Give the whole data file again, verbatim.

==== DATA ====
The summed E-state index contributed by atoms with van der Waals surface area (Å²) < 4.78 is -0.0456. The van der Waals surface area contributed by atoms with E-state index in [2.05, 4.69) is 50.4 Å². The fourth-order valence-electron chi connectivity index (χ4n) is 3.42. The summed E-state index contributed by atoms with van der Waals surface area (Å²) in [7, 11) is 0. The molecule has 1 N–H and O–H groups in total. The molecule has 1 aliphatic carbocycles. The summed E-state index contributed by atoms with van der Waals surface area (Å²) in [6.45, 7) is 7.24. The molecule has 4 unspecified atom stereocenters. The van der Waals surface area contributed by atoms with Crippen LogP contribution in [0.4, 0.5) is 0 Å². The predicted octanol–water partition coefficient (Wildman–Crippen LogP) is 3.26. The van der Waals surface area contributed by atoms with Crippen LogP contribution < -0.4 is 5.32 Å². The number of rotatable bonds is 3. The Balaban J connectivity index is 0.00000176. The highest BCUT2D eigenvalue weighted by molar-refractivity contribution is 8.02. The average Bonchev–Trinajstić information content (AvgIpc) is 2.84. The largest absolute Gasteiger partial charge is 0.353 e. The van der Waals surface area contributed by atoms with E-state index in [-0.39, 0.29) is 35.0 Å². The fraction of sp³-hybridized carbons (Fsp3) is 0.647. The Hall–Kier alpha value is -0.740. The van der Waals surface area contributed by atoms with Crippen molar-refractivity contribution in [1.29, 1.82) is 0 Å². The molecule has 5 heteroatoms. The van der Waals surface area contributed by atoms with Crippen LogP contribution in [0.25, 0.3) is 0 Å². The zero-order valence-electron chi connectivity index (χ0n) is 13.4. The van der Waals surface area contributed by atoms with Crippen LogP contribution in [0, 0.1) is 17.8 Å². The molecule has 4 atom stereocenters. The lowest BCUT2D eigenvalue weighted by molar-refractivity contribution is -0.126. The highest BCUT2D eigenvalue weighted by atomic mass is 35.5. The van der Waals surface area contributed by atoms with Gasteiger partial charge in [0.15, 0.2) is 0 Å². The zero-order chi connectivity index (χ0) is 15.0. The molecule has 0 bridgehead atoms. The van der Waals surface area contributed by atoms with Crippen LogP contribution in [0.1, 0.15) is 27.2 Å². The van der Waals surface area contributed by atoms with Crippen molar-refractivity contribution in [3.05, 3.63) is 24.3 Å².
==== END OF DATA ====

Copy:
The summed E-state index contributed by atoms with van der Waals surface area (Å²) < 4.78 is -0.0456. The van der Waals surface area contributed by atoms with E-state index in [2.05, 4.69) is 50.4 Å². The fourth-order valence-electron chi connectivity index (χ4n) is 3.42. The summed E-state index contributed by atoms with van der Waals surface area (Å²) in [7, 11) is 0. The molecule has 1 N–H and O–H groups in total. The molecule has 1 aliphatic carbocycles. The summed E-state index contributed by atoms with van der Waals surface area (Å²) in [6.45, 7) is 7.24. The molecule has 4 unspecified atom stereocenters. The van der Waals surface area contributed by atoms with Crippen LogP contribution in [0.4, 0.5) is 0 Å². The predicted octanol–water partition coefficient (Wildman–Crippen LogP) is 3.26. The van der Waals surface area contributed by atoms with Crippen LogP contribution < -0.4 is 5.32 Å². The number of rotatable bonds is 3. The Balaban J connectivity index is 0.00000176. The highest BCUT2D eigenvalue weighted by molar-refractivity contribution is 8.02. The average Bonchev–Trinajstić information content (AvgIpc) is 2.84. The largest absolute Gasteiger partial charge is 0.353 e. The van der Waals surface area contributed by atoms with E-state index in [-0.39, 0.29) is 35.0 Å². The fraction of sp³-hybridized carbons (Fsp3) is 0.647. The Hall–Kier alpha value is -0.740. The van der Waals surface area contributed by atoms with Crippen molar-refractivity contribution in [1.29, 1.82) is 0 Å². The molecule has 5 heteroatoms. The van der Waals surface area contributed by atoms with Crippen LogP contribution in [0.25, 0.3) is 0 Å². The zero-order valence-electron chi connectivity index (χ0n) is 13.4. The van der Waals surface area contributed by atoms with Crippen LogP contribution in [0, 0.1) is 17.8 Å². The molecule has 4 atom stereocenters. The lowest BCUT2D eigenvalue weighted by molar-refractivity contribution is -0.126. The highest BCUT2D eigenvalue weighted by atomic mass is 35.5. The van der Waals surface area contributed by atoms with Gasteiger partial charge in [0.15, 0.2) is 0 Å². The zero-order chi connectivity index (χ0) is 15.0. The molecule has 0 bridgehead atoms. The van der Waals surface area contributed by atoms with Crippen LogP contribution in [0.1, 0.15) is 27.2 Å². The van der Waals surface area contributed by atoms with Crippen molar-refractivity contribution in [3.05, 3.63) is 24.3 Å².